More than that, these opening stories subtly smuggle across a quiet moral about the animals in question—that what we come to experience and expect of the motley beasts, birds, and critters that are the stars of each book has been thoroughly mediated by our representations of them, whether in mythology and folklore, in literature and poetry, in cartoons and advertising campaigns and feature-length films, in corporate agricommerce and on dinner tables. "This cow moose did not look silly at all," Jackson writes, almost chagrined, after spotting his roadside version of what Ted Hughes called "dopes of the deep woods." Indeed, "she was anything but clumsy and sluggish and dumb. She was a beauty."

All of the books proceed from a common set of assumptions about the power and shape of overlapping cultural and natural histories and semiotic systems that each animal musters in our collective imaginary encounters with them. You might think of them as sample chapters taken from a bigger unwritten textbook put together by an editorial team of Konrad Lorenz, Clifford Geertz, Donna Haraway, and Walt Disney—a hodgepodge collection of multi-angled perspectives that constitute the loose set of disciplines that make up animal studies. In emphasizing that the story of the animal is always the story of animal-human relations, they are reminders of Claude Lévi-Straus's admonition that animals are "good to think."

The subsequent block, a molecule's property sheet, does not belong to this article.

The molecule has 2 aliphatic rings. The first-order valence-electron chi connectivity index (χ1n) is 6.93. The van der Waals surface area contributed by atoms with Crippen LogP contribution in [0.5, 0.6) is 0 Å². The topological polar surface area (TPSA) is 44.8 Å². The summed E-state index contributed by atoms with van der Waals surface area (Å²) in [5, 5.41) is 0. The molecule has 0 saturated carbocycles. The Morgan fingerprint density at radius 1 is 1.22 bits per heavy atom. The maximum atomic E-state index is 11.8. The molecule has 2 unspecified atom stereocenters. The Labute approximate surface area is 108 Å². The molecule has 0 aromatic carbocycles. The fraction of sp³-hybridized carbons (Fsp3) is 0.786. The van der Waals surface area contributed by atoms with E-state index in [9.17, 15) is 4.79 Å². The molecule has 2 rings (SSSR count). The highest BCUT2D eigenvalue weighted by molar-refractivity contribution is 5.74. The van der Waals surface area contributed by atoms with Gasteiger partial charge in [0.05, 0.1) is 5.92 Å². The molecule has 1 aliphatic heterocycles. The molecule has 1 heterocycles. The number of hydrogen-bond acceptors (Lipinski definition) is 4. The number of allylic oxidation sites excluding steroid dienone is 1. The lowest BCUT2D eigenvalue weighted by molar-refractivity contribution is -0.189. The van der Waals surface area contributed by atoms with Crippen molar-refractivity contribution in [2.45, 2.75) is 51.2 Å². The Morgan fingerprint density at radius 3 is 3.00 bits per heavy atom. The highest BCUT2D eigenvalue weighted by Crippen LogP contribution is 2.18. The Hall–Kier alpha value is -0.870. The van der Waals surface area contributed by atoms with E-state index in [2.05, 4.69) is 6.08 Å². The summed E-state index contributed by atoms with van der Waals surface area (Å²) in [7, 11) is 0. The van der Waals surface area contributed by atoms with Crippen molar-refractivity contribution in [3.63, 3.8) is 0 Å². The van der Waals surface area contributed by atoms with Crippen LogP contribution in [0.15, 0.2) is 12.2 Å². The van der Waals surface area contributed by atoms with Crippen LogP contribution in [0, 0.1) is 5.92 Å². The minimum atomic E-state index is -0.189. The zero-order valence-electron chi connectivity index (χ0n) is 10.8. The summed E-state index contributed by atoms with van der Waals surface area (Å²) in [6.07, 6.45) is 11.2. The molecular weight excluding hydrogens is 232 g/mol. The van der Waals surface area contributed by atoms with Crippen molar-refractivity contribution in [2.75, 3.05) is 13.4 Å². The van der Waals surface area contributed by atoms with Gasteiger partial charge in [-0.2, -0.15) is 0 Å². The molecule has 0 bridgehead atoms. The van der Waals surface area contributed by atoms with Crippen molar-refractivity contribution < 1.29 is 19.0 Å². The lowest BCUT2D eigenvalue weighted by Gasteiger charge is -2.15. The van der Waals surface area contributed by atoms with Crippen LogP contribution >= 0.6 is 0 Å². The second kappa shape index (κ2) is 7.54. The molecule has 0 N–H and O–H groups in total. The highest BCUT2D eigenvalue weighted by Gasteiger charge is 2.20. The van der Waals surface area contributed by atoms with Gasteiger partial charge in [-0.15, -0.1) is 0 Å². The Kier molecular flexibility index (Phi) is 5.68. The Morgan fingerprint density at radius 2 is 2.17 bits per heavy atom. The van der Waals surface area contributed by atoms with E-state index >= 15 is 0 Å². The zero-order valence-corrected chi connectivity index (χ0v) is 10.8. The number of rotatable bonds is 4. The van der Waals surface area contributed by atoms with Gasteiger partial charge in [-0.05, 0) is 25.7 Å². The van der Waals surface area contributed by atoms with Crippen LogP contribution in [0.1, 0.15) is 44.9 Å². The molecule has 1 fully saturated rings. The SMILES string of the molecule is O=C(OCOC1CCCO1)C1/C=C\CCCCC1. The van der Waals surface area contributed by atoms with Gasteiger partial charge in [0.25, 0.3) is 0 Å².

"I've always had a template for the series, all the way back before it started," says Jonathan Burt, editor of the series, "and I've always tried to keep that shape for the whole series." The result is a uniformity of look and format across Animal: Each book clocks in at about 200 pages with a generous number of about 100 illustrations and photographs. They all are published in paperback format (in runs of 3,000 to 5,000 copies per book), bathed in eye-candy pastels and fluorescent hues and featuring a handsome matte finish (each title retails at a reasonable $19.95). The design imparts a familiarity and user-friendliness to each new volume as it becomes part of the series. "My oldest friend from school founded the Rough Guides," Burt, an independent scholar, says. "We always had a running joke that one day we could do a Rough Guide to the Camel, and that book would start off the way the Rough Guides always do—getting there, and visas, and red tape. That would correspond to the evolutionary-history section, and then after that you would have the history of science, the history of art." Each Animal-series title breaks down similarly: "Natural history-slash-evolutionary history at the beginning of the volume, then the cultural history later on."